“These stars are absolute behemoths,” study lead author Hugues Sana, of the University of Amsterdam in the Netherlands, said in a statement. “They have 15 or more times the mass of our sun and can be up to a million times brighter.”
These massive stars typically end their lives in violent explosions, such as core-collapse supernovas or gamma-ray bursts, which are so luminous they can be observed throughout most of the universe.
For the new study, the astronomers analyzed the light coming from 71 O-type stars — a mix of single and binary stars — in six different star clusters, all located roughly 6,000 light-years away.
The researchers found that almost three-quarters of these stars have close companions. Most of these pairs are also close enough to interact with one another, with mass being transferred from one star to the other in a sort of stellar vampirism. About one-third of these binary systems are even expected to eventually merge to form a single star, the researchers said.
The results of the study indicate that massive stars with companions are more common than was once thought, and that these heavyweights in binary systems evolve differently than single stars — a fact that has implications for how scientists understand galaxy evolution.
“It makes a big difference for understanding the life of massive stars and how they impact the whole universe,” said de Mink.
Big stars with a big impact
Type O stars make up less than 1 percent of the stars in the universe, but they have powerful effects on their surroundings. The winds and shocks from these stars can both trigger and halt star formation processes, the researchers said.
Over the course of their lives, culminating in the supernova explosions that signal their death, these massive stars also produce all the heavy elements in the universe. These elements enrich galaxies and are crucial for life.
But for massive stars in close binary systems, the interactions between the pair impact the evolution of both stars.
With vampire stars, the lower-mass star sucks fresh hydrogen from its companion, substantially increasing its mass and enabling it to live much longer than a single star of the same mass would, the researchers explained. The victim star, on the other hand, is left with an exposed core that mimics the appearance of a much younger star.
These factors could combine to give researchers misleading information about galaxies and the stars within them.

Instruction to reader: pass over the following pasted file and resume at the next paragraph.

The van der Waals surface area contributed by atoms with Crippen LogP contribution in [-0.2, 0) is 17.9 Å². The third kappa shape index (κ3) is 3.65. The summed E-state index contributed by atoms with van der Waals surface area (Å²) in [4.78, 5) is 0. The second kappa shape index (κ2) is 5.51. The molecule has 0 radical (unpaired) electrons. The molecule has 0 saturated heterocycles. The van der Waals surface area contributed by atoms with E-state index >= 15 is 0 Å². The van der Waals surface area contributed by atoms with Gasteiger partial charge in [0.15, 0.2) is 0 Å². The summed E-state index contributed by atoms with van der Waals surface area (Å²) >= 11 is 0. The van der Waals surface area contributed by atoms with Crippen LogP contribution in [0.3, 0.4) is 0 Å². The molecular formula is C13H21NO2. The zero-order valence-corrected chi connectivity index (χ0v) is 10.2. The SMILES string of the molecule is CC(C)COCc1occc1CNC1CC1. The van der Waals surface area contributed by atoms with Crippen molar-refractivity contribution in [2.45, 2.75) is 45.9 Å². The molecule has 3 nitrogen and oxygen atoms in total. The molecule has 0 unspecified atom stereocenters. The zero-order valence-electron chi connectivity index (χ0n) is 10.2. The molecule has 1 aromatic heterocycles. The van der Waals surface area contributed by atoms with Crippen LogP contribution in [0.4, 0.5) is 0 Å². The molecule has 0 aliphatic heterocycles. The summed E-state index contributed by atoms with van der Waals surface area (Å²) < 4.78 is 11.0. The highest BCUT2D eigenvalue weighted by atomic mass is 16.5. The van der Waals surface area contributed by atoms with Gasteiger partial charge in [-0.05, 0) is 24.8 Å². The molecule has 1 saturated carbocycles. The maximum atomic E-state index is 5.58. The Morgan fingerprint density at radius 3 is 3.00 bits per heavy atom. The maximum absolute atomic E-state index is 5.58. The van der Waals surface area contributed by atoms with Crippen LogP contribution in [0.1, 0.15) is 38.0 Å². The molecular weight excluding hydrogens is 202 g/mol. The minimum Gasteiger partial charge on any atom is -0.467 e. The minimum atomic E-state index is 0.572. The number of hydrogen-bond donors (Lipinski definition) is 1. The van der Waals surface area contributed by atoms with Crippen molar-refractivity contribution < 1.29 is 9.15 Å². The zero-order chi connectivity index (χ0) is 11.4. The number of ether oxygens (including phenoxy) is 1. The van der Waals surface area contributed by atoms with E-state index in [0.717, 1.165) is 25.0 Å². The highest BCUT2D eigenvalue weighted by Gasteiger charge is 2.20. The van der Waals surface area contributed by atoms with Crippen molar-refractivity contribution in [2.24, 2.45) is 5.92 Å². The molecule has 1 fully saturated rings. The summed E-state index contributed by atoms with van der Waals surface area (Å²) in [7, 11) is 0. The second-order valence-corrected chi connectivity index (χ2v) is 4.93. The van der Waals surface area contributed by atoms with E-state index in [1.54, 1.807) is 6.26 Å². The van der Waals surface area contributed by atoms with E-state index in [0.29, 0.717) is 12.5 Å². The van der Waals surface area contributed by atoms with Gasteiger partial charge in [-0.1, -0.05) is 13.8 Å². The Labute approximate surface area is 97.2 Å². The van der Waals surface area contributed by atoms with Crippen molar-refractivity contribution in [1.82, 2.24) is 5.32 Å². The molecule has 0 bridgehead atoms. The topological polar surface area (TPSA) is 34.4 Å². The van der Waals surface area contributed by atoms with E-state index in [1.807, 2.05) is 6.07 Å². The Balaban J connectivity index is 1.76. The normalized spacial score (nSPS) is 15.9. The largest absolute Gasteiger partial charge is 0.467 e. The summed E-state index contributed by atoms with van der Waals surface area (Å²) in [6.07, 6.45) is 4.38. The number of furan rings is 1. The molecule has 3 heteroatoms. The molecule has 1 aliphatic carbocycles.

“The only information astronomers have on distant galaxies is from the light that reaches our telescopes,” said Sana. “Without making assumptions about what is responsible for this light, we cannot draw conclusions about the galaxy, such as how massive or young it is. This study shows that the frequent assumption that most stars are single can lead to wrong conclusions.”
A new method used to scan the atmosphere of a distant “hot Jupiter” world could eventually reveal insights about many distant alien planets — including, perhaps, whether or not they support life, the researchers added.
“If we could detect gases like oxygen, these could point to biological activity,” study co-author Ignas Snellen, an astronomer at Leiden University in the Netherlands, told SPACE.com.
A new look at exoplanet atmospheres
Scientists have analyzed the atmospheres of exoplanets before, but only when those worlds passed in front of their parent stars, much like Venus did during its recent transit of the sun.
The change in the light of a star as it streams through an exoplanet’s atmosphere can reveal details about the air’s composition. Different molecules absorb light in distinct ways, resulting in patterns known as spectra that allow scientists to identify what they are. [Gallery: The Strangest Alien Planets]
Now scientists have for the first time analyzed the atmosphere of an exoplanet that, like most such alien worlds, does not pass between its star and Earth.
The planet in question is Tau Boötis b, one of the first exoplanets to be discovered back in 1996 and one of the nearest exoplanets to Earth known, at about 51 light-years away. The world is a “hot Jupiter” — a gas giant orbiting very close to its parent star.
The exoplanet’s parent star, Tau Boötis, is easily visible with the naked eye, but the planet is not. Up to now, Tau Boötis b was only detectable through its gravitational pull on the star.
An international team caught the faint infrared glow from Tau Boötis b using the European Southern Observatory‘s Very Large Telescope (VLT).
“We were able to study the spectrum of the system in much more detail than has been possible before,” study lead author Matteo Brogi, of Leiden Observatory in the Netherlands, said in a statement. “Only about 0.01 percent of the light we see comes from the planet, and the rest from the star, so this was not easy.”
A wealth of information
Seeing the planet’s light directly also enabled the astronomers to measure the angle of the planet’s orbit, helping them deduce its mass — six times that of Jupiter’s — accurately for the first time.